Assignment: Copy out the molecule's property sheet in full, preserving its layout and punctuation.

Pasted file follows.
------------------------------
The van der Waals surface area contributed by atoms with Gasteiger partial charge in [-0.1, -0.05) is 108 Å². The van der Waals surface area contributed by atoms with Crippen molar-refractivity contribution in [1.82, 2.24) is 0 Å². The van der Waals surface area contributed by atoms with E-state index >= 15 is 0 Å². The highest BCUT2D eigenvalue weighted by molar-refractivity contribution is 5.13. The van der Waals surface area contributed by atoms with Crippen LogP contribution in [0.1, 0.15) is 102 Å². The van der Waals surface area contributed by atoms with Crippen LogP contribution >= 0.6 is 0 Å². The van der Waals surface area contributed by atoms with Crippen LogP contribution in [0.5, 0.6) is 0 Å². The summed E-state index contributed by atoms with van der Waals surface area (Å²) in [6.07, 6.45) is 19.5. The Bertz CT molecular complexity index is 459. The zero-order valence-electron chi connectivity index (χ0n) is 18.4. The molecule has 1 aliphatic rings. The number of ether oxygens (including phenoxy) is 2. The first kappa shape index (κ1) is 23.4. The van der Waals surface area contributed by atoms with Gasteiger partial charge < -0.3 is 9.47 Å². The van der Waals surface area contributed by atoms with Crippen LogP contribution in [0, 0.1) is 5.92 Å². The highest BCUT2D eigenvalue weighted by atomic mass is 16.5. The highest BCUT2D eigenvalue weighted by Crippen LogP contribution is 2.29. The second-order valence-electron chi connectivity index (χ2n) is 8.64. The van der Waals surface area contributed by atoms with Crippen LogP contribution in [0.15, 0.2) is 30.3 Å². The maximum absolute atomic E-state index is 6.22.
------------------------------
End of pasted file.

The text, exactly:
The van der Waals surface area contributed by atoms with Gasteiger partial charge in [-0.1, -0.05) is 108 Å². The van der Waals surface area contributed by atoms with Crippen molar-refractivity contribution in [1.82, 2.24) is 0 Å². The van der Waals surface area contributed by atoms with E-state index >= 15 is 0 Å². The highest BCUT2D eigenvalue weighted by molar-refractivity contribution is 5.13. The van der Waals surface area contributed by atoms with Crippen LogP contribution in [0.1, 0.15) is 102 Å². The van der Waals surface area contributed by atoms with Crippen LogP contribution >= 0.6 is 0 Å². The van der Waals surface area contributed by atoms with Crippen LogP contribution in [0.5, 0.6) is 0 Å². The summed E-state index contributed by atoms with van der Waals surface area (Å²) in [6.07, 6.45) is 19.5. The Bertz CT molecular complexity index is 459. The zero-order valence-electron chi connectivity index (χ0n) is 18.4. The molecule has 1 aliphatic rings. The number of ether oxygens (including phenoxy) is 2. The first kappa shape index (κ1) is 23.4. The van der Waals surface area contributed by atoms with Gasteiger partial charge < -0.3 is 9.47 Å². The van der Waals surface area contributed by atoms with Crippen LogP contribution in [0, 0.1) is 5.92 Å². The highest BCUT2D eigenvalue weighted by atomic mass is 16.5. The highest BCUT2D eigenvalue weighted by Crippen LogP contribution is 2.29. The second-order valence-electron chi connectivity index (χ2n) is 8.64. The van der Waals surface area contributed by atoms with Crippen LogP contribution in [0.15, 0.2) is 30.3 Å². The maximum absolute atomic E-state index is 6.22.